On the Queen Mine Tour, the guide who used to work in the mine reminded me of my grandfather. His knowledge of the minerals in the walls and how to set up dynamite to blast out tunnels was impressive. When we returned to the surface of the Earth, torrential rain fell on us -- it soon turned into snow.

It cleared up by the time we went back to Santiago’s for dinner. There was a long wait because of a big party that got bigger. It was good to see a business doing well. That may be what to hope for in the future.

A bumpersitcker said, KEEP BISBEE BIZARRE. That should be easy. In this town, bizarreness is a survival trait.

Tuesday, February 23, 2010


We drove past old hippies who were hitchhiking along Highway 90. They looked like they had been trying to catch a ride since 1974, stuck in a time warp. Overhead, military aircraft patrolled.

On Buffalo Soldier Trail I saw a large SUPPORT OUT TROOPS sign and rambling anti-war signs: SAVE LIVES -- BRING THE TROOPS HOME -- AFGHANISTAN IS A NEVERENDING WAR . . . This trip is taking on a lost counterculture/outback radical tone.

I did notice on our last venture that you run into fewer rednecks on the road these days, even in Arizona. Where did they go? Did UFOs abduct them?

Could these same UFOs be taking away Arizona’s illegal aliens?

Bisbee is like a psychedelic-colored chunk of San Francisco transplanted to the rocky hills just North of the Mexican border, a Wild West post-modern vision of utopia with occasional boarded-up failed businesses. Colorful architectural whimsy snuggled into colorful geological reality and colorful scars of industry past.

The landscape -- including the big hole in the ground from the mine -- were geology porn that made Em sigh.

In an antique store, while Em was trying on pants, I found Gumbo Ya-Ya, a book I’ve been chasing down for about thirty years. I kept finding it in the bibliographies of books on voodoo. The loas and Tezcatipoca were with us. Bisbee is their kind of town.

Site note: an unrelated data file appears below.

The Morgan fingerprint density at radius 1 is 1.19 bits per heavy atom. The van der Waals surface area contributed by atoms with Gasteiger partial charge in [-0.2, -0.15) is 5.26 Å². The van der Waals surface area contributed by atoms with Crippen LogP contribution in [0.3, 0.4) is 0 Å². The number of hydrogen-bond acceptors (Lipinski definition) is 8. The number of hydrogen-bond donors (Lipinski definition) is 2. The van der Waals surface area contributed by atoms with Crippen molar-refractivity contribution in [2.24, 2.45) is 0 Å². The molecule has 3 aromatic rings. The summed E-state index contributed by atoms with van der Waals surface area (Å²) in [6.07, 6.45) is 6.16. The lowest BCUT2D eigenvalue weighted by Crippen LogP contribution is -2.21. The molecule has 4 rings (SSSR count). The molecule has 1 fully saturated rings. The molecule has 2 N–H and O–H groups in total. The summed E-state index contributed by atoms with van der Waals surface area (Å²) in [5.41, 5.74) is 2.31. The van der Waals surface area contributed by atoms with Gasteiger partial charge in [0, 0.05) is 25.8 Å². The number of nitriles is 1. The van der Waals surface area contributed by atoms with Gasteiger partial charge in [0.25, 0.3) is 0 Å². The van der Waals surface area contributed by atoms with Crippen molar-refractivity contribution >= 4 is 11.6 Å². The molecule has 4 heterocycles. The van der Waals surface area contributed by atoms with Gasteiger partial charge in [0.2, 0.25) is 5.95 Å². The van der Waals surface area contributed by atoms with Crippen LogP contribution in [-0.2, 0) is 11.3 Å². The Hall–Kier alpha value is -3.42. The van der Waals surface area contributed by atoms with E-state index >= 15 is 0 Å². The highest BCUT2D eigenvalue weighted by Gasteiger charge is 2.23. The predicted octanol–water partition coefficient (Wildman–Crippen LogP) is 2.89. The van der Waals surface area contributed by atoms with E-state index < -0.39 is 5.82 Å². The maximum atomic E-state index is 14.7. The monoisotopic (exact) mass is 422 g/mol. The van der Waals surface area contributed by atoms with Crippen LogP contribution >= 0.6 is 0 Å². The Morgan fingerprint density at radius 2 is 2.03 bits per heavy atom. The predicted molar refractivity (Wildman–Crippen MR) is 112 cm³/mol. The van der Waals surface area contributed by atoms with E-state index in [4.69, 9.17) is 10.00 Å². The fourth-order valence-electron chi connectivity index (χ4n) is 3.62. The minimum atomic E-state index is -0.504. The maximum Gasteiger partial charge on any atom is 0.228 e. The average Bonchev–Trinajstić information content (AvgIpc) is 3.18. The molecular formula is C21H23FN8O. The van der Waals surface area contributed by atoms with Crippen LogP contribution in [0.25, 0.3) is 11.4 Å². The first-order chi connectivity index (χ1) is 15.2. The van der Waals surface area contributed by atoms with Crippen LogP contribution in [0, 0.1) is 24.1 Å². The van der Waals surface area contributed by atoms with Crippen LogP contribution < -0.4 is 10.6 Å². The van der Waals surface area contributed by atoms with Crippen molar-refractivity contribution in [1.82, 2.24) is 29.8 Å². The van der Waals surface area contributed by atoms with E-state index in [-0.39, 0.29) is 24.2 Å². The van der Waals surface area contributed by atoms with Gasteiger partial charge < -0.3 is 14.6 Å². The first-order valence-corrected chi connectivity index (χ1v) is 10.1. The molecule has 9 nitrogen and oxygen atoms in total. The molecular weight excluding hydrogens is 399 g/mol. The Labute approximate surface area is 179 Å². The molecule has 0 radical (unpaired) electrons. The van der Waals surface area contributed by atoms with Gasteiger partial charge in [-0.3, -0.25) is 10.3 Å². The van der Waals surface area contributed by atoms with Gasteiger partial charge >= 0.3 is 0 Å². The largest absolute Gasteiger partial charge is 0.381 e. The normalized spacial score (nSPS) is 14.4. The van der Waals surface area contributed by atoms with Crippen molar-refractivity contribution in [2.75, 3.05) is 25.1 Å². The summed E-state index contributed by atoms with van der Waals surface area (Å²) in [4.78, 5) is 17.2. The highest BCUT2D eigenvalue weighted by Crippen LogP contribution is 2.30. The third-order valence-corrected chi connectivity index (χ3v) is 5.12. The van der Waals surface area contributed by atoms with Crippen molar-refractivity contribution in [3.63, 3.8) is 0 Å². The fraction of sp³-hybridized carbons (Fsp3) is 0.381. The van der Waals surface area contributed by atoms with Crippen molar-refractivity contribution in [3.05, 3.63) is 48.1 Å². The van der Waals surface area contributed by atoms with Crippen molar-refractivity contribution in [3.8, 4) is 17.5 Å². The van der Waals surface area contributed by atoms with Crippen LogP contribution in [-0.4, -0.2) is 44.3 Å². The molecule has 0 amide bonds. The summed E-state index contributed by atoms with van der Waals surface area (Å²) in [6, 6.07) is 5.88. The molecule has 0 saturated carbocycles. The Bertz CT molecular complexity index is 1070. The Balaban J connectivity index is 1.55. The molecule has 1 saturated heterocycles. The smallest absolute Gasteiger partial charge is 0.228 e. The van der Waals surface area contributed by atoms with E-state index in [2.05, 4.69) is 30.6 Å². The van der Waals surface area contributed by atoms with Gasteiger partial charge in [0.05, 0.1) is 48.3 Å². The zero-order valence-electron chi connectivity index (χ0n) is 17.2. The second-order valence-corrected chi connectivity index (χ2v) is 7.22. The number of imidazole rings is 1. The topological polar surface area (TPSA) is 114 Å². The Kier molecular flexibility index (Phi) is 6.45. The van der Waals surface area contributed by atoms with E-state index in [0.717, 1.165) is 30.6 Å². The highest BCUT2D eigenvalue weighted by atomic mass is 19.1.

Outside, we passed a line of people standing on the sidewalk. At first, I thought they were waiting for a bus. Then I noticed the sign: WOMEN IN BLACK STANDING UP AGAINST THE WAR. They were dressed in black. Some of them appeared to be men. They were blocking the way into the Bank of America -- the closest thing they had to local office of the Mlitary Industrial Complex -- on a Friday night. They flashed the two-finger peace sign. No one seemed to notice them. These things just don’t seem meaningful unless someone is lobbing tear-gas canisters. Just another quaint, local ritual that could become a tourist attraction if it goes on long enough.

In Santiago’s, more aging hippies in tie-dyes and other nostalgic regalia ate Mexican food like it was another decade.

The twisting streets are disorienting. I wouldn’t be surprised if there was a time warp or two. Maybe a mad scientist holed up in a brightly painted shack hanging to the side of the mountain has developed an energy-efficient time machine.

That night at the School House Inn, an actual old school turned into a bed & breakfast, way the hell up in Tombstone Canyon, I read Werewolves of War by Desmond W. Hall, from the February 1931 Astounding Stories on my iTouch. In it, the heroic suicide bomber saves America from invading Slavs by destroying conquered San Francisco with a “flying torpedo” armed with “an adaptation of that discovery of . . . cosmic attraction. Eventually, perhaps, it will permit interplanetary travel.” Nuclear power and suicide bombing predicted in one story. It was an action-packed, rip-snortin’ yarn, too. Just what I needed that night.

Thursday, February 18, 2010


I caught Avatar the other day. I was impressed by the spectacular effects. A real sci-fi eye fry. Too bad they couldn’t come up with a better script -- too bad we’re still saying this about Hollywood’s well-financed flights of fantasy.

It was probably too bad I saw it after following the goings-on in the Sambadromes via the Web. Talk about sci-fi eye fry of a different kind . . .

It’s as if all the cultures of the world -- Africa, Asia, Las Américas, Europe, and even Hollywood -- got together to have a party in celebration of what our species has been up to on this planet.

Maybe we need to collect these images of Carnival and Sambadrome, and beam them out into space to give anyone out there an idea of what we’re all about.

Friday, February 12, 2010


The weekend has come. The Sambadromes are ready. The time-honored ritual is set to begin: Carnival, the big party before the Catholic holiday Ash Wednesday and the beginning of Lent, when you’re supposed to give up something until Easter.

Ash Wednesday is not very fun, getting some ashes smeared on your forehead in preparation for weeks of self-denial, so Carnival has become a big deal all over the world, with paganism bubbling up through the mix. In some places it has developed into something powerful and strange that goes beyond the original meaning. In Brazil it’s mutated into a world of its own.